This phase of the Cold War went hot on the Korean Peninsula and President Truman gave the go-ahead for the "Super," as it was called. Edward Teller—a brilliant, vain and pugnacious physicist who fled Hungary for the United States to join the Manhattan Project—was smitten by the idea of thermonuclear fusion and argued forcefully for U.S. research into bigger bombs. Pursuit of the "Super" alarmed Soviet leaders and scientists. As they explored the possibility, however, the Soviets had an advantage over the Americans: lithium.

The first-ever hydrogen bomb blast, Ivy Mike, required American weaponeers to create an vast new industrial capacity for manufacturing liquid hydrogen in its "heavy" form of liquid deuterium. The Ivy Mike device was liquid-fueled and a handful of emergency-capability (EC) liquid-fuel bombs were later built; several B-36 bombers were modified to top off the liquid hydrogen in flight en route to their targets.

But the Soviets dispensed with liquid fuel for dry powdered lithium deuteride, a chemical compound of lithium metal and hydrogen gas. Lithium comes in two "flavors" or isotopes: Lithium-6 and Lithium-7. Lithium-7 was thought by both sides to be inert and unsuitable as bomb fuel. The Soviet Union had plentiful sources of Lithium-7, but the United States did not. As a result, Soviet weaponeers worked on dry-fuel bombs from the start. The fourth Soviet nuclear test in 1953 registered an impressive 400 kilotons from the "Sloika" design.

America’s disastrous Castle Bravo H-bomb test in 1954 revealed Lithium-6's fusion potential and provided the Soviet Union with needed information; a mere eighteen months elapsed between the Castle Bravo test and the Soviet test of November 1955: an air drop of a fully weaponized hydrogen bomb. At 1.6 megatons, the yield of RDS-37 was impressive—but it would be dwarfed by the monsters to come.

In 1958 the Soviet Union matched the America’s voluntary moratorium on nuclear testing; in September 1961, after raising the Berlin Wall, Nikita Khrushchev ordered testing resumed. On October 23, a 12.5-megaton airdrop pounded the high Arctic island of Novaya Zemlya. The resulting blast was nearly as large as Castle Yankee—America's second biggest test—but only the Soviet Union’s fifth-biggest.

The biggest bomb ever built or tested—the RDS-220 ("Big Ivan" or "Tsar Bomba")—rattled the planet one week later on October 30, 1961. The result of a crash program directed by Andrei Sahkarov, the Tsar Bomba was a conservative design accomplished with astonishing speed: in only four months. The 100-megaton (possibly 150-megaton) design was an impractical weapon—only a single modified Bear bomber could carry it, slowly—but a billy-hell of a propaganda show.

Even though Sakharov had the third-stage fission tampers replaced with inert lead due to concerns about fallout, the Tsar Bomba still yielded fifty-six megatons, enough to blow a hole in the atmosphere and cause damage hundreds of miles away. Had the third stage tampers been uranium this one bomb would have raised global fallout levels by 25 percent. Every person born before October 1961 has bits of the Tsar Bomba (and other bombs) in their bodies to this day.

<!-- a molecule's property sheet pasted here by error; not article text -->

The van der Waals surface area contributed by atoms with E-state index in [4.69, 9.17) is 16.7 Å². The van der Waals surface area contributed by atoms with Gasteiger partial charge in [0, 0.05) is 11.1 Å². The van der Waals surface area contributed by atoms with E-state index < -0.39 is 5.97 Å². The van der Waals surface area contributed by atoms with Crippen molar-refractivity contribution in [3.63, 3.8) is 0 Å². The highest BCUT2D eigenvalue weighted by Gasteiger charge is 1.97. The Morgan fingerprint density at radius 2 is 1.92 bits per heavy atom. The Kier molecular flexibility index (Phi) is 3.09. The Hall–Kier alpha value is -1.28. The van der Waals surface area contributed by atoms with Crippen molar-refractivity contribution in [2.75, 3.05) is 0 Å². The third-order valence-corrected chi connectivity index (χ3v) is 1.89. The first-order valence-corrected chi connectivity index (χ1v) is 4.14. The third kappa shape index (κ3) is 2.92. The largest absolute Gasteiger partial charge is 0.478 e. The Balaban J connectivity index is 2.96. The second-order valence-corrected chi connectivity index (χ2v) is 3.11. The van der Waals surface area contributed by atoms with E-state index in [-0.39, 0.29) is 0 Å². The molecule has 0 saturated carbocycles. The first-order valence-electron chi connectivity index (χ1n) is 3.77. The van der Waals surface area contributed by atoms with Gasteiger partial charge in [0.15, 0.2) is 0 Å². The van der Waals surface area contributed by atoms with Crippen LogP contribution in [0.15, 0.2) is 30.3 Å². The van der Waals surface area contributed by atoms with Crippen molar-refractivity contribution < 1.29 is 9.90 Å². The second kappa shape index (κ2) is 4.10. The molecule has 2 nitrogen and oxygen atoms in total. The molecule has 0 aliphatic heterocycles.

If the Tsar Bomba explosion was a stunt, the other biggest Soviet tests weren't. 1962 was the last year of atmospheric nuclear tests for the Soviet Union and the United States, and both sides rushed to prove weapon designs. The fourth, third and second largest Soviet nuclear tests all seem related to ICBM-warhead development: Test 147 on August 5, 1962 yielded over twenty-one megatons; Test 173 nineteen megatons; and Test 219 a whopping 24.2 megatons—nearly half the Tsar Bomba's yield.

This city-busting warhead wound up on R-36 ICBMs (NATO designation SS-18 "Satan"), huge missiles capable of obliterating deeply buried targets or entire metro areas. Although photos and data from Test 219 are not publicly available, Alex Wellerstein's NUKEMAP drives home the power of such a bomb. Dropped on downtown Los Angeles, the air blast would level the Coliseum (four miles away) and burn down all of Beverly Hills (nine miles away).

Steve Weintz, a frequent contributor to many publications such as WarIsBoring, is a writer, filmmaker, artist and animator. This first appeared two years ago.

Image: Wikipedia.

200,000 and Counting: North Korea Has the Largest 'Special Forces' on Earth

Tue, 25/08/2020 - 01:00

Kyle Mizokami

Security, Asia

Should the South be worried?

Key Point: North Korean special forces have evolved from a nuisance force designed to stage attacks in the enemy’s rear into something far more dangerous.

One of the most vital parts of North Korea’s war machine is one that relies the most on so-called “soldier power” skills. North Korea has likely the largest special-forces organization in the world, numbering two hundred thousand men—and women—trained in unconventional warfare. Pyongyang’s commandos are trained to operate throughout the Korean Peninsula, and possibly beyond, to present an asymmetric threat to its enemies.

For decades North Korea maintained an impressive all-arms force of everything from tanks to mechanized infantry, artillery, airborne forces and special forces. The country’s conventional forces, facing a long slide after the end of the Cold War, have faced equipment obsolescence and supply shortages—for example, North Korea has very few tanks based on the 1970s Soviet T-72, and most are still derivatives of the 1960s-era T-62. The rest of Pyongyang’s armored corps are in a similar predicament, making them decidedly inferior to U.S. and South Korean forces.